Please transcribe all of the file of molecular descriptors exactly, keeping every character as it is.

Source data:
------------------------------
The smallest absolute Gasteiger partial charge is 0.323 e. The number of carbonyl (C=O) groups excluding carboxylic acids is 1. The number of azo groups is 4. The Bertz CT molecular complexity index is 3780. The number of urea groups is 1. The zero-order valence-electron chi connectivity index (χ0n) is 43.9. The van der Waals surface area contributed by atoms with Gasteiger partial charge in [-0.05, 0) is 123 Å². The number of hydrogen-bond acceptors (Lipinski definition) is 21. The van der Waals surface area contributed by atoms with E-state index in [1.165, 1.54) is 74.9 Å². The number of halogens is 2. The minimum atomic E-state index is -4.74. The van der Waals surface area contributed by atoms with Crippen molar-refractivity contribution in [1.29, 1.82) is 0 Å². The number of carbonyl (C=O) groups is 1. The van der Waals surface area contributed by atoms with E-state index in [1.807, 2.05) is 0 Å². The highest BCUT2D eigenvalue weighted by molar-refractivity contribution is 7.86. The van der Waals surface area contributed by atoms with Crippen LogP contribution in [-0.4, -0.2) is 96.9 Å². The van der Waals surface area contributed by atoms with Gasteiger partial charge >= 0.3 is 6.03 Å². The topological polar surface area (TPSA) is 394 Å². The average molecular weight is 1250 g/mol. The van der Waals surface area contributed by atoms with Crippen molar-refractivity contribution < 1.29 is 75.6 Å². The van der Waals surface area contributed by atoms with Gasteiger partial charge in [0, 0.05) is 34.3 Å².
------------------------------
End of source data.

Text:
The smallest absolute Gasteiger partial charge is 0.323 e. The number of carbonyl (C=O) groups excluding carboxylic acids is 1. The number of azo groups is 4. The Bertz CT molecular complexity index is 3780. The number of urea groups is 1. The zero-order valence-electron chi connectivity index (χ0n) is 43.9. The van der Waals surface area contributed by atoms with Gasteiger partial charge in [-0.05, 0) is 123 Å². The number of hydrogen-bond acceptors (Lipinski definition) is 21. The van der Waals surface area contributed by atoms with E-state index in [1.165, 1.54) is 74.9 Å². The number of halogens is 2. The minimum atomic E-state index is -4.74. The van der Waals surface area contributed by atoms with Crippen molar-refractivity contribution in [1.29, 1.82) is 0 Å². The number of carbonyl (C=O) groups is 1. The van der Waals surface area contributed by atoms with E-state index in [1.807, 2.05) is 0 Å². The highest BCUT2D eigenvalue weighted by molar-refractivity contribution is 7.86. The van der Waals surface area contributed by atoms with Crippen LogP contribution in [-0.4, -0.2) is 96.9 Å². The van der Waals surface area contributed by atoms with Gasteiger partial charge >= 0.3 is 6.03 Å². The topological polar surface area (TPSA) is 394 Å². The average molecular weight is 1250 g/mol. The van der Waals surface area contributed by atoms with Crippen molar-refractivity contribution < 1.29 is 75.6 Å². The van der Waals surface area contributed by atoms with Gasteiger partial charge in [0, 0.05) is 34.3 Å².